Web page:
The FRED Blog has used data from the Census Bureau’s advance retail sales release table to compare the choice of spending outlets over time and to plot the relationship between gasoline prices and sales at gasoline stations. Today we use the “advance retail sales” data available for March 2020 to show another dimension of the social distancing required to manage the spread of COVID-19.
In the FRED graph above, the data show fairly steady growth of retail sales at restaurants and bars (the black line) catching up to retail sales at food and beverage stores (the red line) in August 2018. Note that to be able to compare sales figures over time, those figures are adjusted for the cost of living. The very last observations look like vertical lines because social distancing has dramatically switched consumer demand for restaurants and bars—almost dollar for dollar—to food and beverage stores. Keep in mind that the reported sales at restaurants and bars include the food prepared there for take-out.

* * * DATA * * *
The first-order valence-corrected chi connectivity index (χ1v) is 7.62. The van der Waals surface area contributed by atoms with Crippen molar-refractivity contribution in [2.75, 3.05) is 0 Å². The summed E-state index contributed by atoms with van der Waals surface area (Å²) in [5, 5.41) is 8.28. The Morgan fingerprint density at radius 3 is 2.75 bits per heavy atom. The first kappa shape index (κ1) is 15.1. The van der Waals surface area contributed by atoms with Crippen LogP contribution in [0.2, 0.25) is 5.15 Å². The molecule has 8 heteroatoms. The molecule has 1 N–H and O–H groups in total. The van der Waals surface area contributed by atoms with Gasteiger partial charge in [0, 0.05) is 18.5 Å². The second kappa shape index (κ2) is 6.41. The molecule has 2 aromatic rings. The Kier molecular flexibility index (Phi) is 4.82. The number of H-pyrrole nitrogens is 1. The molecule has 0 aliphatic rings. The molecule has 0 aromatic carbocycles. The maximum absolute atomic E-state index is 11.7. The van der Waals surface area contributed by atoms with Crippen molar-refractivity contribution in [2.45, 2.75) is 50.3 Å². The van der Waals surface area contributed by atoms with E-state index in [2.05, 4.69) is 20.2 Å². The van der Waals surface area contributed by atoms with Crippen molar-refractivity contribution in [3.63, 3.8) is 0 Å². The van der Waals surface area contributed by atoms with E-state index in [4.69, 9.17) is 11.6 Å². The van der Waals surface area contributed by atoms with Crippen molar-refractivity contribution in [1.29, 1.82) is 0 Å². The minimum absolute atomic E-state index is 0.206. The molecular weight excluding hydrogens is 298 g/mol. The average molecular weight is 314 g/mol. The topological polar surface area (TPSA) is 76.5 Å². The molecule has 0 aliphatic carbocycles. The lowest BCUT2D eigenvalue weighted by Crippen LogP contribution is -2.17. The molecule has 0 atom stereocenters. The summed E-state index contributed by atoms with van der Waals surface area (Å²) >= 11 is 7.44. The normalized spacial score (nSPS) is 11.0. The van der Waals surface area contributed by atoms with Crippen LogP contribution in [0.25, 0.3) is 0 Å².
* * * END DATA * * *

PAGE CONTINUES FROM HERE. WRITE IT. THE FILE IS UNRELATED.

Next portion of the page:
If you look closely, you’ll notice the decrease in retail sales at restaurants and bars during 2009, as the Great Recession peaked and economic activity started to recover. During that time, there was no uptick in retail sales at food and beverage stores, though. Finally, although this FRED Blog post describes advance retail sales, an earlier post has compared those with retail sales and found them to be identical.
How this graph was created: Search for “Advance Retail Sales: Food Services and Drinking Places.” From the “Edit Graph” panel, open the “Add Line” tab and search for “Advance Retail Sales: Food and Beverage Stores.” Next, to adjust the sales figures for the cost of living, customize each line by searching for “Consumer Price Index for All Urban Consumers: All Items in U.S. City Average (CPIAUCSL)” and clicking on “Add.” Then, further customize the lines applying the formula (a/b)*100. Edit the graph colors and salt to taste.
Suggested by Diego Mendez-Carbajo.